Doctor of Philosophy
University of Wollongong. Faculty of Commerce
Mutairi, Mohammad Al, Corporate finance decisions, governance, environmental concerns and performance in emerging markets: the case study of Kuwait, Doctor of Philosophy thesis, University of Wollongong. Faculty of Commerce, University of Wollongong, 2011. https://ro.uow.edu.au/theses/3384
This thesis examines corporate financial decisions, corporate governance and environmental concerns and their association with corporate performance in emerging markets, such as those in the Arabian Gulf Region. Despite the substantial published work on investigations into corporate finance decisions and practices, corporate governance and corporate performance, none have comprehensively studied the context of emerging markets. Indeed, most of the empirical research on this topic has been conducted in developed markets such as the USA and the UK. The research reported in this thesis addresses this significant gap in the literature by comprehensively investigating corporate finance decisions, corporate governance, environmental concerns and corporate performance in the context of Kuwait, an emerging market in the Arabian Gulf Region.
A substantial body of extant academic research describes the optimal corporate financial decisions that corporations should formulate. However, practical evidence shows that the way corporations actually make decisions is not always in line with academic decision rules and theories. The first objective of the research is therefore to rigorously and comprehensively investigate whether theories are aligned with the behaviours of financial managers in terms of their practices, particularly in the context of emerging markets. To this end, a comprehensive survey has been conducted to collect and analyze data on many corporate financial decisions, ranging from capital budgeting techniques to capital structure, cost of capital, dividend policy and corporate governance. This study measures the extent to which theoretical concepts have been adopted by professionals from a broad range of listed firms in Kuwait. An associated objective of the research is to investigate empirically the effect of corporate financial decisions and corporate governance on corporate performance among listed firms in Kuwait’s financial market.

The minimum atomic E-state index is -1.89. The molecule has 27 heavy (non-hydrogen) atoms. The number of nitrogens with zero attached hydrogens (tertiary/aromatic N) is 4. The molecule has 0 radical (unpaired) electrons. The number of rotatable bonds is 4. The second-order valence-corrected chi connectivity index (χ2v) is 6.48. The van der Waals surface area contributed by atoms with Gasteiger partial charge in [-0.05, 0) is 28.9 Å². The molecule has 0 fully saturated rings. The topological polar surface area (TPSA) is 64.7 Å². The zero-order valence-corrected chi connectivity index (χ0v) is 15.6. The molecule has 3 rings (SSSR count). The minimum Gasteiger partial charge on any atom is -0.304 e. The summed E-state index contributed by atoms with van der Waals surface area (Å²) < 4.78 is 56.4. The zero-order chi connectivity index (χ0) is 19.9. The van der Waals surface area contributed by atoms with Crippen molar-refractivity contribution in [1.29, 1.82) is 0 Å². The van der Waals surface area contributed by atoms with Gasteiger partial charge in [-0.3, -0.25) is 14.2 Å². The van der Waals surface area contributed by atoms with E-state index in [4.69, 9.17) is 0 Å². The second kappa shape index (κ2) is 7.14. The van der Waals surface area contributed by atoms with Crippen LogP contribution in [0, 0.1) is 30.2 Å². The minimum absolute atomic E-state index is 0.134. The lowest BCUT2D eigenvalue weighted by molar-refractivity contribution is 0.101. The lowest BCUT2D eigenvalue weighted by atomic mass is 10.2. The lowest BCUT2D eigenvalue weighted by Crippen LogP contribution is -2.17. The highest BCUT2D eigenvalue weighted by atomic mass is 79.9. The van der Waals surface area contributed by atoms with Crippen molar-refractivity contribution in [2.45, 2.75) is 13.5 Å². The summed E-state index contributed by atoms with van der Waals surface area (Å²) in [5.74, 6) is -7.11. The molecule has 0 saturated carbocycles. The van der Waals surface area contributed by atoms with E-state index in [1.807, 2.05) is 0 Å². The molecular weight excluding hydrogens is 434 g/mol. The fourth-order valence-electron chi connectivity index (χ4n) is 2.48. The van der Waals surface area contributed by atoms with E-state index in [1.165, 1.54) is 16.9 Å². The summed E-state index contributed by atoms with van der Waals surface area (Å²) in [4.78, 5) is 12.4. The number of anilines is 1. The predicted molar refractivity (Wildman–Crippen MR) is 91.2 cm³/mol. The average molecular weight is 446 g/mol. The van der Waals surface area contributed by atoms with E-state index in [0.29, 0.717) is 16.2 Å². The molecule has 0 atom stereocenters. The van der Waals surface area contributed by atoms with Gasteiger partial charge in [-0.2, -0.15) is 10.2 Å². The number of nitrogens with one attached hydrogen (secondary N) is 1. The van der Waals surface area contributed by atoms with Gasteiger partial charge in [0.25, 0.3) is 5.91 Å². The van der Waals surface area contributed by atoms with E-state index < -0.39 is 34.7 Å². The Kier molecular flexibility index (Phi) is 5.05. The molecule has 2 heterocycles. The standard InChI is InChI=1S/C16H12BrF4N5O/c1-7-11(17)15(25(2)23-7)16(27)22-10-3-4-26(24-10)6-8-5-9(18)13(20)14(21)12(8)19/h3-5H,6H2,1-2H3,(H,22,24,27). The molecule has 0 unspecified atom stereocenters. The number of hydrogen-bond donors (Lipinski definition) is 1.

Another objective of this thesis is to explore environmental considerations of business issues and examine empirically their association with corporate performance in the developing country, Kuwait. Environmental issues are a nascent challenge among business managers around the world and, this study uses Q methodology to investigate managerial perceptions towards environmental concerns for sustainable business practices when making strategic decisions. This study was conducted in both Kuwait and Australia, in order to provide a comparison between developing and developed countries.
The research lies within the post-positivist paradigm and adopts a mixed method approach to provide detailed insights into research findings. The research was conducted in four phases of data collection, as follows: in Phase 1 a survey-based questionnaire was used to explore corporate financial decisions and practices of firms in Kuwait; Phase 2 empirically examined the effect of corporate financial decisions and corporate governance on corporate performance in Kuwait; in Phase 3 a follow up survey-base questionnaire was used to explore environmental business sustainability issues and empirically examine their relationship with corporate performance among managers in Kuwait; Phase 4 of the Q study was conducted to reveal managerial perceptions toward environmental issues in a developed and a developing country, i.e. Australia and Kuwait.
The findings of the research have significant implications for both academics and practitioners. From a theoretical perspective, the research provides insights into how listed firms in Kuwait operate in regard to strategic financial decisions. It also identifies areas where academic recommendations have not been fully implemented by measuringthe extent to which theoretical concepts have been adopted by managers. From apractical perspective, it provides useful guidelines to managers about corporate financial decisions, corporate governance, environmental business sustainability and their contribution to firm value. Moreover, the implementation of Q study gives a deeper understanding of the research findings concerning environmental concerns affecting business sustainability.